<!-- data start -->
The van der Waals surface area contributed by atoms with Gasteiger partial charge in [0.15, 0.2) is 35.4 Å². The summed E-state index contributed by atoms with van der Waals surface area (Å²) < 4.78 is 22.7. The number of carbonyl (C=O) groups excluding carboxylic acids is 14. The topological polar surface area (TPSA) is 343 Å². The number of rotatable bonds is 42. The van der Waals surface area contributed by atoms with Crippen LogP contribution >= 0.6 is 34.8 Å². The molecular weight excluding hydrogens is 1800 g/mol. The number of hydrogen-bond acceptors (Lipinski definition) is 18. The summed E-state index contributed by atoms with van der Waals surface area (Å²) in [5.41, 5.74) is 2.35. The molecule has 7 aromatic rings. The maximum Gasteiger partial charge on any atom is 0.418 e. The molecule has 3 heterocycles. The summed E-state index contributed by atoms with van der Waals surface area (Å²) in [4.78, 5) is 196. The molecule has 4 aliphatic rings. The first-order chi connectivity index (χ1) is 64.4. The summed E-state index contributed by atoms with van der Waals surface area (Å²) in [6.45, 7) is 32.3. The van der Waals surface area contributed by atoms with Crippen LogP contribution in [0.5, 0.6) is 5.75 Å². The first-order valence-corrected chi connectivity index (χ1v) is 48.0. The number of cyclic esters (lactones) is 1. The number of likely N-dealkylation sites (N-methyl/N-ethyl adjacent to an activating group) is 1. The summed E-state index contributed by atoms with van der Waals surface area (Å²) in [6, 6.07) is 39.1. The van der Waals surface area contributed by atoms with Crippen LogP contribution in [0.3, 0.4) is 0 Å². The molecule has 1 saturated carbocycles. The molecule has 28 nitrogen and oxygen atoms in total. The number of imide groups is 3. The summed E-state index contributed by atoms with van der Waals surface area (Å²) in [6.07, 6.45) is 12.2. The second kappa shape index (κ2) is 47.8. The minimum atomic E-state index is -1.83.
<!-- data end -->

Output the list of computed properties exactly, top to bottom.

The van der Waals surface area contributed by atoms with Gasteiger partial charge in [0.15, 0.2) is 35.4 Å². The summed E-state index contributed by atoms with van der Waals surface area (Å²) < 4.78 is 22.7. The number of carbonyl (C=O) groups excluding carboxylic acids is 14. The topological polar surface area (TPSA) is 343 Å². The number of rotatable bonds is 42. The van der Waals surface area contributed by atoms with Crippen LogP contribution >= 0.6 is 34.8 Å². The molecular weight excluding hydrogens is 1800 g/mol. The number of hydrogen-bond acceptors (Lipinski definition) is 18. The summed E-state index contributed by atoms with van der Waals surface area (Å²) in [5.41, 5.74) is 2.35. The molecule has 7 aromatic rings. The maximum Gasteiger partial charge on any atom is 0.418 e. The molecule has 3 heterocycles. The summed E-state index contributed by atoms with van der Waals surface area (Å²) in [4.78, 5) is 196. The molecule has 4 aliphatic rings. The first-order chi connectivity index (χ1) is 64.4. The summed E-state index contributed by atoms with van der Waals surface area (Å²) in [6.45, 7) is 32.3. The van der Waals surface area contributed by atoms with Crippen LogP contribution in [0.5, 0.6) is 5.75 Å². The first-order valence-corrected chi connectivity index (χ1v) is 48.0. The number of cyclic esters (lactones) is 1. The number of likely N-dealkylation sites (N-methyl/N-ethyl adjacent to an activating group) is 1. The summed E-state index contributed by atoms with van der Waals surface area (Å²) in [6, 6.07) is 39.1. The van der Waals surface area contributed by atoms with Crippen LogP contribution in [0.3, 0.4) is 0 Å². The molecule has 1 saturated carbocycles. The molecule has 28 nitrogen and oxygen atoms in total. The number of imide groups is 3. The summed E-state index contributed by atoms with van der Waals surface area (Å²) in [6.07, 6.45) is 12.2. The second kappa shape index (κ2) is 47.8. The minimum atomic E-state index is -1.83.